In Chapter 1, Shaara makes his biggest departure from historical fact. He moves the Twentieth Maine from Big Round Top to a position in the center of the Union line, right where the Confederates attack the next day. But in fact, Chamberlain’s regiment was moved to a ridge just north of Little Round Top, three quarters of a mile south of the line’s center. Shaara makes this significant departure from history to show the Union perspective on Pickett’s Charge. Moving Chamberlain also heightens the novel’s drama by putting the Twentieth Maine once again in harm’s way.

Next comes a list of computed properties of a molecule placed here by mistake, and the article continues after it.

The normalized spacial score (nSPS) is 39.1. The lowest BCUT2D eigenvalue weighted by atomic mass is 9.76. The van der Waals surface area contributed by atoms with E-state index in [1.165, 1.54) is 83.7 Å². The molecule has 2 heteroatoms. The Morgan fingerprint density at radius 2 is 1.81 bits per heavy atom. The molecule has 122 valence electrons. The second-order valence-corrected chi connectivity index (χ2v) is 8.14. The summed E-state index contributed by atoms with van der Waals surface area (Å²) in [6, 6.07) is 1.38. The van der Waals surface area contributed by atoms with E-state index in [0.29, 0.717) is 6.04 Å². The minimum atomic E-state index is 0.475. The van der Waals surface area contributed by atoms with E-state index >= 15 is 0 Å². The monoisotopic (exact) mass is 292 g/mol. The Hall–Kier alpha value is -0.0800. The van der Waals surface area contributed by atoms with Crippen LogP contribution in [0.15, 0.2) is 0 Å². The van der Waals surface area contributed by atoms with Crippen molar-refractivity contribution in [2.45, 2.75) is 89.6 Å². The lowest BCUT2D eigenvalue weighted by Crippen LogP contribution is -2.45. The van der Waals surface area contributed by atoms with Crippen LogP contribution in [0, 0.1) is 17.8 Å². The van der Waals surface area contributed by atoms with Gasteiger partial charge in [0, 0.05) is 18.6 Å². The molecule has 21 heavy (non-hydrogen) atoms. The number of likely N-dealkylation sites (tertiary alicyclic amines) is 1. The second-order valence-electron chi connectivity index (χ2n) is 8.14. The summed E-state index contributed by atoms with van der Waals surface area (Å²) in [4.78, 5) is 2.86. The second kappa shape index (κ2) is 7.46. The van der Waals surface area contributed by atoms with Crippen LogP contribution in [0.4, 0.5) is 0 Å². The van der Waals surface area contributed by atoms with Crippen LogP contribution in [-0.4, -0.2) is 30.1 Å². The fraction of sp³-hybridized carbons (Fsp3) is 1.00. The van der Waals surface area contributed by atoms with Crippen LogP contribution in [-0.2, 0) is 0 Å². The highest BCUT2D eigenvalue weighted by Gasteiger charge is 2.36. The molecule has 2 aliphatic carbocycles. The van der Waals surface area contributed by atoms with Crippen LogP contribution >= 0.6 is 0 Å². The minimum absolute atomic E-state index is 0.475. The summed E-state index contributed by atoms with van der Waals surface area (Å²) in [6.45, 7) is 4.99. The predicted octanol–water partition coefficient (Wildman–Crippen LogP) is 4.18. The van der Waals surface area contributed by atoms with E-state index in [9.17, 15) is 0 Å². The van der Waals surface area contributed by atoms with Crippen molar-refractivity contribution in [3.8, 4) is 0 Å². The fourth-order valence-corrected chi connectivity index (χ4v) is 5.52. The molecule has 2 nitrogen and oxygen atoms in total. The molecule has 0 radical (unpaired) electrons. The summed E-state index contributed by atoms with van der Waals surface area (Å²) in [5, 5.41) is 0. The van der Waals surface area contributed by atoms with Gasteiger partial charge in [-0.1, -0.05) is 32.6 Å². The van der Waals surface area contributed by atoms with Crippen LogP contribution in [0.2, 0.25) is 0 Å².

Chapter 2 focuses again on the struggle between Lee and Longstreet. It may seem frustrating that Longstreet, despite his vocal objections, never tries actively to prevent Lee from making the charge. Longstreet struggles with Lee in private, and when Lee proves obstinate, Longstreet backs down. Yet Longstreet does not seem like a weak-willed man—he is himself quite stubborn. One reason for the conflict may be that Shaara’s allegiance to historical fact abbreviates his poetic license. Dramatically, it would make sense for Longstreet to persevere with Lee until Lee agreed, but since this is not actually what happened in the Civil War, Shaara’s own rules about his novel’s adherence to historical fact prevent him from portraying such an event. Longstreet follows Lee’s orders in The Killer Angels because of his great respect for the man, and his knowledge that the Confederate troops think of Lee almost as a demigod. For Longstreet to go against Lee would be to make himself unpopular. Historically, however, Longstreet is responsible for his own share of personal mistakes in the battle. Furthermore, when Lee goes to see Longstreet on the morning of July 3, Longstreet is actually drawing up orders to move his men south and flank the Union right—he is ready take action despite Lee’s opposition. Lee does not let Longstreet move the troops, and is also annoyed that Longstreet is unprepared to attack the Union’s left flank, as Lee had originally planned. The plan, known as Pickett’s Charge, was actually conceived then, in the morning. Shaara captures the gloominess of Longstreet that morning—he knew many men would die and that the plan would very likely fail.